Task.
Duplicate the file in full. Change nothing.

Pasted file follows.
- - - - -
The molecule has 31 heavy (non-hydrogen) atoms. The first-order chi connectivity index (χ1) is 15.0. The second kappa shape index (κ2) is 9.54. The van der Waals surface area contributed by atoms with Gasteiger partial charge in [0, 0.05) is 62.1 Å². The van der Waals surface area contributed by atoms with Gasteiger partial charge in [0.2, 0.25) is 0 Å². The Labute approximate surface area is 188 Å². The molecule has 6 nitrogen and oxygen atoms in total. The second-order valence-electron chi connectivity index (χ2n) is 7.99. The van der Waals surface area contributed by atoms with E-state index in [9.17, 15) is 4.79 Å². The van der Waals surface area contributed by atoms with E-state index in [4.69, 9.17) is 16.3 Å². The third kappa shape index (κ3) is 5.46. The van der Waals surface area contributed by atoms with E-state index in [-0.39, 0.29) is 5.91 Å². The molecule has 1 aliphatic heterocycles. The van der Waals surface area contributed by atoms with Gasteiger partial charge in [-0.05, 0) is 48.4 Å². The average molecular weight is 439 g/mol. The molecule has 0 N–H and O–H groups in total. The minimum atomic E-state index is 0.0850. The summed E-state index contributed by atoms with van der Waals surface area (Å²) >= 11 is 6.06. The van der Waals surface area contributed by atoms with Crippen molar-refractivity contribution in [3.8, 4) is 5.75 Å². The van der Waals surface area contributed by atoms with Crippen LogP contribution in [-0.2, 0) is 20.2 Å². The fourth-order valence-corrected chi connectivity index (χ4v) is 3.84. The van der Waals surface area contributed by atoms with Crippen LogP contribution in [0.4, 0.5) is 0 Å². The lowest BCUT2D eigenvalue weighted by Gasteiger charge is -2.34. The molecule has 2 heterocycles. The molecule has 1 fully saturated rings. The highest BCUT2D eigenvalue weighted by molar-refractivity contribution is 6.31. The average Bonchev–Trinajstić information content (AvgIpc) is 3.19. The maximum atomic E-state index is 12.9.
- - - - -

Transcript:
The molecule has 31 heavy (non-hydrogen) atoms. The first-order chi connectivity index (χ1) is 15.0. The second kappa shape index (κ2) is 9.54. The van der Waals surface area contributed by atoms with Gasteiger partial charge in [0, 0.05) is 62.1 Å². The van der Waals surface area contributed by atoms with Gasteiger partial charge in [0.2, 0.25) is 0 Å². The Labute approximate surface area is 188 Å². The molecule has 6 nitrogen and oxygen atoms in total. The second-order valence-electron chi connectivity index (χ2n) is 7.99. The van der Waals surface area contributed by atoms with E-state index in [9.17, 15) is 4.79 Å². The van der Waals surface area contributed by atoms with E-state index in [4.69, 9.17) is 16.3 Å². The third kappa shape index (κ3) is 5.46. The van der Waals surface area contributed by atoms with E-state index in [-0.39, 0.29) is 5.91 Å². The molecule has 1 aliphatic heterocycles. The van der Waals surface area contributed by atoms with Gasteiger partial charge in [-0.05, 0) is 48.4 Å². The average molecular weight is 439 g/mol. The molecule has 0 N–H and O–H groups in total. The minimum atomic E-state index is 0.0850. The summed E-state index contributed by atoms with van der Waals surface area (Å²) >= 11 is 6.06. The van der Waals surface area contributed by atoms with Crippen molar-refractivity contribution in [3.8, 4) is 5.75 Å². The van der Waals surface area contributed by atoms with Crippen LogP contribution in [-0.2, 0) is 20.2 Å². The fourth-order valence-corrected chi connectivity index (χ4v) is 3.84. The van der Waals surface area contributed by atoms with Crippen LogP contribution in [0.4, 0.5) is 0 Å². The lowest BCUT2D eigenvalue weighted by Gasteiger charge is -2.34. The molecule has 2 heterocycles. The molecule has 1 fully saturated rings. The highest BCUT2D eigenvalue weighted by molar-refractivity contribution is 6.31. The average Bonchev–Trinajstić information content (AvgIpc) is 3.19. The maximum atomic E-state index is 12.9.